The active ones increased their spending on their linked Citi accounts by 300% over the course of the trial. Even the passive participants spent 75% to 100% more, he said. (A control group of nonparticipants kept their spending flat.)

The project also delivered benefit to the other major players, Nokia and Vodafone Group PLC, which provided the wireless service for the phones. Menon said that Vodafone saw measurable improvements in customer loyalty among participants. (To simplify the enrollment process, the trial was restricted to existing customers of Citi and Vodafone, so it could not measure new business for either company.)

MasterCard Inc., the contactless payment terminal maker Vivotech Inc. and 250 Bangalore merchants were also involved in the test, which ran for 26 weeks starting in July.

Menon said the project showed that the business case for mobile payments, for both banks and wireless carriers, "has been completely proven with the Bangalore piece, and I think that bit of information is universal and will apply both in the United States and in the other markets."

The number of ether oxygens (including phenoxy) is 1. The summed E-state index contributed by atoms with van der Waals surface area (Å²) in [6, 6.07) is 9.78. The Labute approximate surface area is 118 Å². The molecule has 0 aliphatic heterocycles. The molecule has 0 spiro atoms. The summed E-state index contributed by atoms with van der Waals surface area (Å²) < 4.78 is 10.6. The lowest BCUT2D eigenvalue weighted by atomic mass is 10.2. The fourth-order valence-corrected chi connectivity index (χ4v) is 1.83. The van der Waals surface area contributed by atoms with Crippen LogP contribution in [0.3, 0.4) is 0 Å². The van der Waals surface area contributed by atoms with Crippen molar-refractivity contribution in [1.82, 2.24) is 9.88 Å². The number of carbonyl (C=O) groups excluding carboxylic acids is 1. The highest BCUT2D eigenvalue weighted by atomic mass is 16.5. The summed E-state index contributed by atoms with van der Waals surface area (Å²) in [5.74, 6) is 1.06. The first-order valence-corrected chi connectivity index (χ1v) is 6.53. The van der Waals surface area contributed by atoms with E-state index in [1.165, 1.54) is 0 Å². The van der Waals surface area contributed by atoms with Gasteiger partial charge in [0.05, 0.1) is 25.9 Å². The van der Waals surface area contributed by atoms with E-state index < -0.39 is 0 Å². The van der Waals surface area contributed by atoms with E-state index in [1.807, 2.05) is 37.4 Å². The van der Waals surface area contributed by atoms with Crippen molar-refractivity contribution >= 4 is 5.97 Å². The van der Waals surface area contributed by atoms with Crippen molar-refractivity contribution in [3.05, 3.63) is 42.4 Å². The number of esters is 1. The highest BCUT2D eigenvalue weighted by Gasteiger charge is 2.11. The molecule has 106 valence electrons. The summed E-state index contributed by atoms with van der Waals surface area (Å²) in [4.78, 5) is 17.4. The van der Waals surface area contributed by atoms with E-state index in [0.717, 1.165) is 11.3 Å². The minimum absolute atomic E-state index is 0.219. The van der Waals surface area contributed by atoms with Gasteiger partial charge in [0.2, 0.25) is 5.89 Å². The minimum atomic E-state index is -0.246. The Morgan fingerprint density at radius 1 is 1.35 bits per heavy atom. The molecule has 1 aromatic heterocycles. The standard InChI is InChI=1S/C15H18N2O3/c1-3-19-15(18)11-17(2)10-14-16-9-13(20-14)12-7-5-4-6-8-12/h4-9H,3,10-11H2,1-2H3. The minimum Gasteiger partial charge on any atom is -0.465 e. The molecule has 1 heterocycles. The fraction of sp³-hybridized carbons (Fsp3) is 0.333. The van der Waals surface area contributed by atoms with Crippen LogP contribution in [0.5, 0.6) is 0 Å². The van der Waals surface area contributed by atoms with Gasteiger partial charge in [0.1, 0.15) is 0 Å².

In Bangalore, the $110 rebate made the phone free to consumers, and was so popular that 20% of all the new handsets Nokia sold in the city were purchased through the program, Menon said.

George Tubin, a senior research director at TowerGroup Inc. of Needham, Mass., said Citi has a proven history of using incentives to drive consumer behavior.

The Bangalore rebate echoes a well-known 2004 promotion in which Citi offered Apple Inc.'s hard-to-find iPod Mini music player to customers who agreed to open a Citi account online and use its bill-pay service. At the time, it was arguably easier to get an iPod through Citi than to find one in stores.